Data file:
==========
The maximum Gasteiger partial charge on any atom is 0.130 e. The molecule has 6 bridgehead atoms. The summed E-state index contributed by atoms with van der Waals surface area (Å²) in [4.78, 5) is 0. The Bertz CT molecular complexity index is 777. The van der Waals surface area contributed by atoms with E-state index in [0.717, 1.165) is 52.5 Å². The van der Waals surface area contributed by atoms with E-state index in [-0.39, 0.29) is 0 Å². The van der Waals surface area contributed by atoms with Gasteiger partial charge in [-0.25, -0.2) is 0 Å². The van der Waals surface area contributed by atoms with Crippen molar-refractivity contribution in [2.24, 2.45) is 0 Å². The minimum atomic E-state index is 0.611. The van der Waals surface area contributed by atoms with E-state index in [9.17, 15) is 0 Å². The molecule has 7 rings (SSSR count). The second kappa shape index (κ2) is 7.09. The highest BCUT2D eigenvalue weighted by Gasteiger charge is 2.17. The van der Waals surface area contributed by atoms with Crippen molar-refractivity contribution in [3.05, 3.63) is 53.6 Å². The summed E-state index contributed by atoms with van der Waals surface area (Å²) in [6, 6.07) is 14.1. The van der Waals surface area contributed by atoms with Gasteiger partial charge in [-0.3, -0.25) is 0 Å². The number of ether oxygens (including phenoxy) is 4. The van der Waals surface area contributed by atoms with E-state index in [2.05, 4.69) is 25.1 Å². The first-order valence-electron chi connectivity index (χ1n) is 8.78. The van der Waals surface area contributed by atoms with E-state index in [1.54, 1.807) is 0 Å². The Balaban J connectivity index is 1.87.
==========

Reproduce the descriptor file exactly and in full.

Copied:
The maximum Gasteiger partial charge on any atom is 0.130 e. The molecule has 6 bridgehead atoms. The summed E-state index contributed by atoms with van der Waals surface area (Å²) in [4.78, 5) is 0. The Bertz CT molecular complexity index is 777. The van der Waals surface area contributed by atoms with E-state index in [0.717, 1.165) is 52.5 Å². The van der Waals surface area contributed by atoms with E-state index in [-0.39, 0.29) is 0 Å². The van der Waals surface area contributed by atoms with Gasteiger partial charge in [-0.25, -0.2) is 0 Å². The van der Waals surface area contributed by atoms with Crippen molar-refractivity contribution in [2.24, 2.45) is 0 Å². The minimum atomic E-state index is 0.611. The van der Waals surface area contributed by atoms with E-state index in [9.17, 15) is 0 Å². The molecule has 7 rings (SSSR count). The second kappa shape index (κ2) is 7.09. The highest BCUT2D eigenvalue weighted by Gasteiger charge is 2.17. The van der Waals surface area contributed by atoms with Crippen molar-refractivity contribution in [3.05, 3.63) is 53.6 Å². The summed E-state index contributed by atoms with van der Waals surface area (Å²) in [6, 6.07) is 14.1. The van der Waals surface area contributed by atoms with Gasteiger partial charge in [-0.3, -0.25) is 0 Å². The number of ether oxygens (including phenoxy) is 4. The van der Waals surface area contributed by atoms with E-state index in [2.05, 4.69) is 25.1 Å². The first-order valence-electron chi connectivity index (χ1n) is 8.78. The van der Waals surface area contributed by atoms with E-state index in [1.54, 1.807) is 0 Å². The Balaban J connectivity index is 1.87.